The party must start paying more attention to candidates at the local level if it ever wants to be relevant in Missouri again, McGee said.
The party’s current chairman, Stephen Webber, worked hard to start rebuilding the party apparatus, recruiting candidates and ensuring Democrats were competing all across the state, said state Sen. Lauren Arthur, D-Kansas City.
“But we know it’s going to be a long road,” Arthur said.
Democrats have to start working immediately to recruit legislative candidates who know their districts and are willing to work hard and fight for the seats, she said.
“But there are good reasons to care about the top of the ticket, too,” Arthur said. “The top of the ticket is going to have an impact on local races. But we all have to be willing to take ownership of our little part of Missouri.”
Republican Roy Blunt, now Missouri’s senior U.S. senator, said he feels confident in what he sees as the GOP’s deep well of political talent across the state — from Lt. Gov. Mike Kehoe to Josh Hawley.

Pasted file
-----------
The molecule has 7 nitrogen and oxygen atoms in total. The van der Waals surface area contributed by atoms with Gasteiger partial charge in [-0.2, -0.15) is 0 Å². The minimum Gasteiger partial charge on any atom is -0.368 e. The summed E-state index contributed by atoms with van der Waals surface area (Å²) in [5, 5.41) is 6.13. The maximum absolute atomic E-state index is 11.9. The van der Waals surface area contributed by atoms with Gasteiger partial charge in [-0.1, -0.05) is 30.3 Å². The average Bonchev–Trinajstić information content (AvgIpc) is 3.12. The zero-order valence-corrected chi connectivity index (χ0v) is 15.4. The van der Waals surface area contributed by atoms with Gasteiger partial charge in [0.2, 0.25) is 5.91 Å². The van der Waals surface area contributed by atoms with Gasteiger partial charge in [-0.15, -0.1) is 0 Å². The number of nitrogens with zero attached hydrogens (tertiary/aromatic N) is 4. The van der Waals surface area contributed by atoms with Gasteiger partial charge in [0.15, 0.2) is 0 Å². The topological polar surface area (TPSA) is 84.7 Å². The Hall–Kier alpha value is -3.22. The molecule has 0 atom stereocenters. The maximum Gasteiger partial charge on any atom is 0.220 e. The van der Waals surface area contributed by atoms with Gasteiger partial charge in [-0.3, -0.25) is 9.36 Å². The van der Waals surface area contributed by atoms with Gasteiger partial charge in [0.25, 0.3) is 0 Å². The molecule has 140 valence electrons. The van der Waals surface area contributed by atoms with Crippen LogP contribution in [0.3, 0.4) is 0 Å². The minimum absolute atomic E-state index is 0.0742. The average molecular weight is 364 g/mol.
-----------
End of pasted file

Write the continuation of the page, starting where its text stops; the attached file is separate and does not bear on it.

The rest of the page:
But he sounded a cautionary note for any Republicans who might be eager to pronounce the Democratic Party dead in Missouri.
“When I went to Jefferson City as secretary of state 30 years ago, Democrats held the legislature two to one, and nobody expected that to change. And it changed dramatically,” Blunt said. “So Republicans shouldn’t assume this will be easy in a state like ours. But I think Democrats have their work cut out for them.”
Auditor Nicole Galloway, the only Democrat in statewide office, said there are plenty of Democrats in Missouri serving in state government and local office — and others thinking of running for office.
“Just four years ago today I was the treasurer of Boone County,” Galloway said.
Former Rep. Chris Kelly, who is running for mayor in Columbia, pointed to the success this year of ballot initiatives on minimum wage, medical marijuana, ethics reform and redistricting, saying that Democrats must find a way to become identified with issues voters care about.
“They vote for liberal ideas as ballot measures but then vote for legislators who oppose those ideas,” Kelly said. “That’s a very interesting contradiction.”